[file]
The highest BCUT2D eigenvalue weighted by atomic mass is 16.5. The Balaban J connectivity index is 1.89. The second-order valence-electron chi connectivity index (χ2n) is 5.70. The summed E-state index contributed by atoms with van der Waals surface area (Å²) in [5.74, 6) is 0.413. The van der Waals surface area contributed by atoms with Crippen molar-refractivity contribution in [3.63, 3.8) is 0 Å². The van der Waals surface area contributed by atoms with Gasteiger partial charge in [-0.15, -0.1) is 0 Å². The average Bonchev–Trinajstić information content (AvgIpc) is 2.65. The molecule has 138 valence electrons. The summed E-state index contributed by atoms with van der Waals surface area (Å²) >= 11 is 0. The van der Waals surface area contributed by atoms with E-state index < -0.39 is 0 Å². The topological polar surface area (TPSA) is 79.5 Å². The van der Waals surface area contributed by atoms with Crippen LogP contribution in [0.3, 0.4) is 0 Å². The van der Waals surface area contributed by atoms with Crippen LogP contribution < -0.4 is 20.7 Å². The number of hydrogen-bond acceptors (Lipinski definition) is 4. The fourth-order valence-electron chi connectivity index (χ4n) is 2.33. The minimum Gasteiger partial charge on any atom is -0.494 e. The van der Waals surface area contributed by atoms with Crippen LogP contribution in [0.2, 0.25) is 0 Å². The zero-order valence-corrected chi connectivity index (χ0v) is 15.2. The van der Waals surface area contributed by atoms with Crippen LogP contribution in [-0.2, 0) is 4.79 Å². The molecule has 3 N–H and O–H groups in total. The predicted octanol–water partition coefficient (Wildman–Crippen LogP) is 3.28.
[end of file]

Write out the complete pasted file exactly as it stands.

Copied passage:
The highest BCUT2D eigenvalue weighted by atomic mass is 16.5. The Balaban J connectivity index is 1.89. The second-order valence-electron chi connectivity index (χ2n) is 5.70. The summed E-state index contributed by atoms with van der Waals surface area (Å²) in [5.74, 6) is 0.413. The van der Waals surface area contributed by atoms with Crippen molar-refractivity contribution in [3.63, 3.8) is 0 Å². The van der Waals surface area contributed by atoms with Gasteiger partial charge in [-0.15, -0.1) is 0 Å². The average Bonchev–Trinajstić information content (AvgIpc) is 2.65. The molecule has 138 valence electrons. The summed E-state index contributed by atoms with van der Waals surface area (Å²) >= 11 is 0. The van der Waals surface area contributed by atoms with E-state index < -0.39 is 0 Å². The topological polar surface area (TPSA) is 79.5 Å². The van der Waals surface area contributed by atoms with Crippen LogP contribution in [0.3, 0.4) is 0 Å². The van der Waals surface area contributed by atoms with Crippen LogP contribution < -0.4 is 20.7 Å². The number of hydrogen-bond acceptors (Lipinski definition) is 4. The fourth-order valence-electron chi connectivity index (χ4n) is 2.33. The minimum Gasteiger partial charge on any atom is -0.494 e. The van der Waals surface area contributed by atoms with Crippen LogP contribution in [0.2, 0.25) is 0 Å². The zero-order valence-corrected chi connectivity index (χ0v) is 15.2. The van der Waals surface area contributed by atoms with Crippen LogP contribution in [-0.2, 0) is 4.79 Å². The molecule has 3 N–H and O–H groups in total. The predicted octanol–water partition coefficient (Wildman–Crippen LogP) is 3.28.